Lentis/Communication Technology and Interpersonal Relationships


As technology has increased over the years so has our interaction with it to improve the rest of our lives. Social media outlets such as Facebook and Twitter allow users to send messages to friends or broadcast a piece of information almost instantaneously. While improved technology such as social media allows users to stay in touch with more people through a digital medium, the amount and quality of otherwise regular face-to-face interactions have declined.

History of Communication TechnologyEdit

The Phoenician Alphabet

The modern alphabet first started with the invention of the Phoenician alphabet around the time of 15th century BC.[1] The Phoenician alphabet had influences in predecessors like the Latin and Greek alphabet.[1] While the invention of the alphabet was effective in recording stories and ideas, there was no effective medium to distribute writings. Early writing materials included animal hides, birch bark, clay, wax, cloth, and metal.[2] Going into the Middle Ages, paper-like materials, such as papyrus, became more commonplace. This made the activity of writing more accessible to the general population because paper-like materials were easier to use and obtain. Johannes Gutenberg was "the first man to demonstrate the practicability of movable type" in the middle of the 15th century.[3] This was called the printing press and it had the ability to mass produce any written document in a unprecedentedly fast time. In 1969, the first email was sent out by the United States government’s computer network, ARPAnet. The system used packet switching and node-to-node communication to deliver its first message from one computer to another.[4] Compared to mail taking days to be delivered, email could now be received in a matter of seconds. While email was definitely a quick alternative to traditional mail, people could only receive and view email when they were at an appropriate computer. SMS texting became the technology which filled this void by improving the accessibility of written communication. The first SMS text message, “Merry Christmas”, was sent out in December of 1992 by Neil Papworth.[5] This marked the beginning of an era where the concept of someone being in constant communication with the outside world was feasible.

Direct Communication in Interpersonal RelationshipsEdit

Face-to-Face InteractionEdit

Face-to-face interaction “takes place in a context of co-presence; the participants in the interaction are immediately present to one another and share a common spatio-temporal reference system.”[6] That is, participants in a face-to-face conversation are within a small distance of each other and are able to communicate back and forth. Face-to-face interaction isn’t just about talking either, in fact “only a small percentage of communication involves actual words: 7%, to be exact. In fact, 55% of communication is visual (body language, eye contact) and 38% is vocal (pitch, speed, volume, tone of voice).”[7] Therefore, there is a lot to be lost when interacting through other mediums. Not only is face-to-face interaction imperative for interpersonal experiences but at the same time it is “basic to the establishment, maintenance, and development of most social groups, institutions, and cultures.”[8] This means that an overall reduction of the quality of in person experiences will negatively affect everyone through some social medium or another.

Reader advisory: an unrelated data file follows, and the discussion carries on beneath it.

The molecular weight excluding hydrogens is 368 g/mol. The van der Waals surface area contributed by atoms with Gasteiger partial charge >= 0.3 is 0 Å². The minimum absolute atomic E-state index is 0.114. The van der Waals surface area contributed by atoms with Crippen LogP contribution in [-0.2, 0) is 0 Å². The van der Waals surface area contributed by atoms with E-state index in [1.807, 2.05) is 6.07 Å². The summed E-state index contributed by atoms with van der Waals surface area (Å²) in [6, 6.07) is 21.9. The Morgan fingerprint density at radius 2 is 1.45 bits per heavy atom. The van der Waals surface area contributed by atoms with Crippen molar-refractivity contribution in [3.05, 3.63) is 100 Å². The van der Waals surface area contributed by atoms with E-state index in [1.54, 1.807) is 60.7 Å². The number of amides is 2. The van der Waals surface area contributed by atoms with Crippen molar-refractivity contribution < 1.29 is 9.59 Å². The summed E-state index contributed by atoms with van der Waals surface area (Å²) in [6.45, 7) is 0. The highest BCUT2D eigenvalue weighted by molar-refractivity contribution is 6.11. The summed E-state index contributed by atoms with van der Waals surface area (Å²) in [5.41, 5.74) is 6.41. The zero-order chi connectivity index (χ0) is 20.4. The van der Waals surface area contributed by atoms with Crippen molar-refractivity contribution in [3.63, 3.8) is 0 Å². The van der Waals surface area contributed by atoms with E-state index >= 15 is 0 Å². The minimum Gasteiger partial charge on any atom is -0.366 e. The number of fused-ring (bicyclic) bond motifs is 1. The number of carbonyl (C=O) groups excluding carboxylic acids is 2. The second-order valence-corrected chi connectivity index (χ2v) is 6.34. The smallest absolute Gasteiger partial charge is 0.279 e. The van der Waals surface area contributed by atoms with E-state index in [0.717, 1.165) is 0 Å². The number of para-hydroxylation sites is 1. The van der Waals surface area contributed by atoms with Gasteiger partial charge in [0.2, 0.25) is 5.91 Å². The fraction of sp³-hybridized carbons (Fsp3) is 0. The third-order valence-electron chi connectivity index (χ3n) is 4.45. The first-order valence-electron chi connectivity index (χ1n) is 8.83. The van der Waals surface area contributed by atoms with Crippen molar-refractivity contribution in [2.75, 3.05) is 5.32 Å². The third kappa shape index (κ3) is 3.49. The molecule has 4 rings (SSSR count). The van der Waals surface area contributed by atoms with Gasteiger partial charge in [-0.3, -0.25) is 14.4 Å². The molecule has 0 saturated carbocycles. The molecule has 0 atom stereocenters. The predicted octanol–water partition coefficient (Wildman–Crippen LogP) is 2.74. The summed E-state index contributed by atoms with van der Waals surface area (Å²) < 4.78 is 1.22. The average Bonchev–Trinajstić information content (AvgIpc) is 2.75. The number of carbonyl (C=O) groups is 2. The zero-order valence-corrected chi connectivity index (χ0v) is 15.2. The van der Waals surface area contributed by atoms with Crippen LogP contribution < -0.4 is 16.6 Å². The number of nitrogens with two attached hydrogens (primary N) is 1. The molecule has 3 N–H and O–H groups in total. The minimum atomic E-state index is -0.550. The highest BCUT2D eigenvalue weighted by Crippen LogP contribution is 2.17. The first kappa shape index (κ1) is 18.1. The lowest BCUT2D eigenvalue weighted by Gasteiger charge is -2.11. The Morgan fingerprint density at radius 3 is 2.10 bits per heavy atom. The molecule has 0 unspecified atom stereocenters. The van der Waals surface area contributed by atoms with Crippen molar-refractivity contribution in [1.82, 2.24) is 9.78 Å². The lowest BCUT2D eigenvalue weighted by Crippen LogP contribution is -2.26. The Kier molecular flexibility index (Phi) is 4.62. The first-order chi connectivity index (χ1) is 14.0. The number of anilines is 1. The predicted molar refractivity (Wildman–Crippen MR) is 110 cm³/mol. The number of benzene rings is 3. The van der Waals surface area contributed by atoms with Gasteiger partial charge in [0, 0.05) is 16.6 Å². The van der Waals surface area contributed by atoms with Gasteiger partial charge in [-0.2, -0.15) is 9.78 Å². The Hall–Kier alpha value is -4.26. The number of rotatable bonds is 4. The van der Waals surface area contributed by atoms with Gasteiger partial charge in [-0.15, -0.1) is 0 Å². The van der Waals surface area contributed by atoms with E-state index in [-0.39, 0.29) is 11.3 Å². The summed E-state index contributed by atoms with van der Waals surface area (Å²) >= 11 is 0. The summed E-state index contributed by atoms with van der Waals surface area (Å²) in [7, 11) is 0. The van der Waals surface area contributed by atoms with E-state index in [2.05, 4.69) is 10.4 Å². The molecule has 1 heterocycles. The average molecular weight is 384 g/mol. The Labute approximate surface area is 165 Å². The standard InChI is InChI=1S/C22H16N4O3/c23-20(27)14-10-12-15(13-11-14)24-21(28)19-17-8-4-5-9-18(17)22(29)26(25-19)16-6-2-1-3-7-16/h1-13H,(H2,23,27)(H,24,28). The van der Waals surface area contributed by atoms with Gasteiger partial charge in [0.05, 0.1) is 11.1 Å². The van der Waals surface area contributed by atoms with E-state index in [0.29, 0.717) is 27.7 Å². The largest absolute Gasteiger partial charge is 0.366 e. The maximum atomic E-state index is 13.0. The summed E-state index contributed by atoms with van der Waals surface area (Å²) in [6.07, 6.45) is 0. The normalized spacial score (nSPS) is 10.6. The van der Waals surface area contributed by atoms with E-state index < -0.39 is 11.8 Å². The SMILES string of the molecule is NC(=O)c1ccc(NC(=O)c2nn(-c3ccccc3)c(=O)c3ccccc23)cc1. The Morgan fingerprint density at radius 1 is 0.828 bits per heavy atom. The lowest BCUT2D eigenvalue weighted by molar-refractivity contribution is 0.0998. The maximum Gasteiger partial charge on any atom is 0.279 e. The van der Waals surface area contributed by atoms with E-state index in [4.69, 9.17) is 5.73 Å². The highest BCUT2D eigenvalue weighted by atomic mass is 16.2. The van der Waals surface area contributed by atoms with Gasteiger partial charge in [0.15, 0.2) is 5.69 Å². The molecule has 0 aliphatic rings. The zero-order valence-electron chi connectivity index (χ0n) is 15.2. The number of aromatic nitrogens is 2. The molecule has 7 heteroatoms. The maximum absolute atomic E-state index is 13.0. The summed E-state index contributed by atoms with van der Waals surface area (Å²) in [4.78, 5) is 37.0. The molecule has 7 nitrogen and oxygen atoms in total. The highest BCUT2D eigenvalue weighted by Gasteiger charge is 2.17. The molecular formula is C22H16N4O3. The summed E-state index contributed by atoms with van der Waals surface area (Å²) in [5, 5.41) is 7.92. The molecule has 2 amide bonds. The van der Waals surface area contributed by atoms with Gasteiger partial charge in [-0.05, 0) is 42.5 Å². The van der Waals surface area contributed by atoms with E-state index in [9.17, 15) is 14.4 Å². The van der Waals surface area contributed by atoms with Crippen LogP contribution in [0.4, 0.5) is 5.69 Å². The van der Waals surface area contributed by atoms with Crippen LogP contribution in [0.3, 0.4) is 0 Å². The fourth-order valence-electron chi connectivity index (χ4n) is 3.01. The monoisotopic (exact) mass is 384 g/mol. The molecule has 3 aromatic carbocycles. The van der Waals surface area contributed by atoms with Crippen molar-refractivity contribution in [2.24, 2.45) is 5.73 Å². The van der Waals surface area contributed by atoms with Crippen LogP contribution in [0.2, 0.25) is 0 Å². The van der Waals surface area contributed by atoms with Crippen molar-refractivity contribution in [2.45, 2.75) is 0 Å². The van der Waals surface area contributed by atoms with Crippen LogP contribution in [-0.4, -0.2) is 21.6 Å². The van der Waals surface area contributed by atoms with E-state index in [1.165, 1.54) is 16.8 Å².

Social SkillsEdit

The Five Social Skills Technology is Destroying[9]

  1. Eye contact - being able to sustain it well, as well as know when it’s appropriate, is crucial
  2. Ability to speak on the phone (not texting or the like) - professional phone conversations, being able to introduce yourself and get straight to the point
  3. Conversation - asking questions, actively listening, being able to read others’ social cues
  4. Spatial awareness - attention to everything happening around you
  5. Attention span - sustained interest and enthusiasm

Social Media and CommunicationEdit

Case Study: A Day Without MediaEdit

"24 Hours: Unplugged" The International Center for Media & the Public Agenda (ICMPA) asked 200 students at the University of Maryland, College Park to abstain from using all media for 24 hours. Among the students, many showed signs of withdrawal, craving and anxiety along with an inability to function well without their social media links.

Addiction to MediaEdit